Kyushu Electric Power Co. aims to bring the No. 4 unit (left) at its Genkai nuclear power plant in Saga Prefecture back online in early March.
SAGA – Kyushu Electric Power Co. on Friday has asked the Nuclear Regulation Authority to perform pre-operation inspections for the No. 4 reactor at the Genkai nuclear power plant in Saga Prefecture, telling the regulator it aims to put the reactor back online in early March.
Pre-use checks are the last procedure on the list for restarting a nuclear reactor.
Kyushu Electric plans to load 193 fuel assemblies into the reactor in February. After reactivating it in early March, the utility plans to start commercial operations in April.
If things work out as planned, the No. 4 reactor will be active for the first time since December 2011, when it was halted it for routine checkups.
In January this year, the NRA concluded that the No. 3 and No. 4 reactors at the plant in the town of Genkai meet the tougher safety standards introduced in July 2013 after the triple core meltdown at Tokyo Electric Power Company Holdings Inc.’s disaster-stricken Fukushima No. 1 plant in Fukushima Prefecture in March 2011.
The two reactors have passed all screenings required for reactivation. The Saga prefectural and Genkai municipal governments have already approved the restarts.
The No. 3 reactor is currently undergoing pre-use inspections and is expected to go back online in early January.
People stage a protest rally in front of Kyushu Electric Power Co.’s office in the city of Saga on Tuesday after a district court rejected an injunction request to halt the restart of two reactors at the utility’s Genkai power plant.
SAGA – A district court on Tuesday dismissed a request from about 230 local residents for an injunction to stop the restart of two reactors at Kyushu Electric Power Co.’s Genkai nuclear power plant in Saga Prefecture over safety concerns.
The Saga District Court handed down the ruling concerning reactors 3 and 4 at the complex as the utility prepares for their restart this summer or later, having secured the necessary consent of the governor of Saga and the mayor of Genkai. The town hosts the four-reactor power station.
Reactors 3 and 4 have cleared Nuclear Regulation Authority screenings that were based on safety standards revamped after the Fukushima nuclear disaster triggered by the March 2011 earthquake and tsunami.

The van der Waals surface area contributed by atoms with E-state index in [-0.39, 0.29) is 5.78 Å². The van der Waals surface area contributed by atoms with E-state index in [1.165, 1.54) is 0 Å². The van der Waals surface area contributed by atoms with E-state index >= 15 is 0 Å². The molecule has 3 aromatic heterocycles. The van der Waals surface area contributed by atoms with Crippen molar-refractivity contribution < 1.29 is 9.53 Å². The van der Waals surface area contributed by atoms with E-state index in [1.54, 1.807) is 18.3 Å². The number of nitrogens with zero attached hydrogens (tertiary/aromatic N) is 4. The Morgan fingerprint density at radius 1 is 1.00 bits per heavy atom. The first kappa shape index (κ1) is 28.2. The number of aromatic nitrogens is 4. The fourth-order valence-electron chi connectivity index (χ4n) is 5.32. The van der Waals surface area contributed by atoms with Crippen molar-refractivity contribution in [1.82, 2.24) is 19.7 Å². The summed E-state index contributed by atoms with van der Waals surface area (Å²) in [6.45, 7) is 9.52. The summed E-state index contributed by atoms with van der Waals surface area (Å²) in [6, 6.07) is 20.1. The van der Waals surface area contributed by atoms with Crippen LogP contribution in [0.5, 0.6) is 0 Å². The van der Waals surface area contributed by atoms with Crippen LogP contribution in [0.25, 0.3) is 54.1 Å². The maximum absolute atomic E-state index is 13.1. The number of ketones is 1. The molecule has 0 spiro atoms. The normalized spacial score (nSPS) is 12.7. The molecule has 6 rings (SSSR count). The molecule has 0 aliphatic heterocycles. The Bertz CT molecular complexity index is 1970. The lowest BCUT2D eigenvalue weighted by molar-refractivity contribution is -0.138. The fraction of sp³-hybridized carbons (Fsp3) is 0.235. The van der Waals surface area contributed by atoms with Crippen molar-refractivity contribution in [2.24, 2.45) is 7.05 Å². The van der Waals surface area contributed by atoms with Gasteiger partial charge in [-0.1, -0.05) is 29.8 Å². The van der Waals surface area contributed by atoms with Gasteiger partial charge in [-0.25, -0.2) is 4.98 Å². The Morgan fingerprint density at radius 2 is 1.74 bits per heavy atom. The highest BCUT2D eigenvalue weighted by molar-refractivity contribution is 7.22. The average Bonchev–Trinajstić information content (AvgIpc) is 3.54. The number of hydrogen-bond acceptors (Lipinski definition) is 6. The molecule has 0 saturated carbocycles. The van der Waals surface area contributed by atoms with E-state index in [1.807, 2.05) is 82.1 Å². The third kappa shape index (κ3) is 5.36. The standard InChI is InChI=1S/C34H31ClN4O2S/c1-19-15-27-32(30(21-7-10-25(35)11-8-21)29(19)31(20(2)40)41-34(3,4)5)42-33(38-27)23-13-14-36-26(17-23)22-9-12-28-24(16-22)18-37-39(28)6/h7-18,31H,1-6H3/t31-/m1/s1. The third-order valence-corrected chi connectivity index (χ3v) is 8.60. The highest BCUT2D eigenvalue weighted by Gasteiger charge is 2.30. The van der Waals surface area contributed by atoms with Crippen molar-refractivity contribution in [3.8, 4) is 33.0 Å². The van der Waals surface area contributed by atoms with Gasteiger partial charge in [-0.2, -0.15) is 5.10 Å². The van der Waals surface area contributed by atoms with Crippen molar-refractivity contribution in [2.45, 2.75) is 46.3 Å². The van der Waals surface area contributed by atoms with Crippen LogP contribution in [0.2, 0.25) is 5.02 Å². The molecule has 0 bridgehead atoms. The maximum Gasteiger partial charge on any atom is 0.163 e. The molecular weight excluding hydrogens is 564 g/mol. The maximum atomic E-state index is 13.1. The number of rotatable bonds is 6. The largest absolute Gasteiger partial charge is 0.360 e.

In Tuesday’s decision, presiding Judge Takeshi Tachikawa said the new safety standards are “reasonable.” The court has found no issues with earthquake resistance or steps taken against serious accidents and does not see any specific danger of radiation exposure at the plant, he added.
The focus of the lawsuit, filed by the residents in July 2011, was whether the operator has adequate measures in place against earthquakes. The plaintiffs argued that serious accidents could occur due to degradation in piping.
“The court is supposed to help the weak, but the ruling is based on economics and politics,” said Hatsumi Ishimaru, 65, who leads the group of residents. “We will continue to fight until we stop the nuclear plant.”
The plaintiffs said they will immediately appeal the decision to the Fukuoka High Court.
Kyushu Electric said in a statement it considers the latest decision “appropriate” and will continue to try to ensure safety at the plant.
The ruling may inject momentum into the government’s policy to restart nuclear plants that have fulfilled the new safety standards.
While declining to comment on the court decision itself, Chief Cabinet Secretary Yoshihide Suga said the government respects the Nuclear Regulation Authority’s judgment that the reactors meet the new safety standards.
Tuesday’s ruling followed a series of court decisions rejecting similar suits seeking to halt the operations of nuclear power plants.
In March, the Osaka High Court overturned a lower court order to halt two nuclear reactors at the Takahama plant in Fukui Prefecture, while in the same month the Hiroshima District Court dismissed a request by local residents to order the halt of a nuclear reactor that was restarted last year at the Ikata plant in Ehime Prefecture.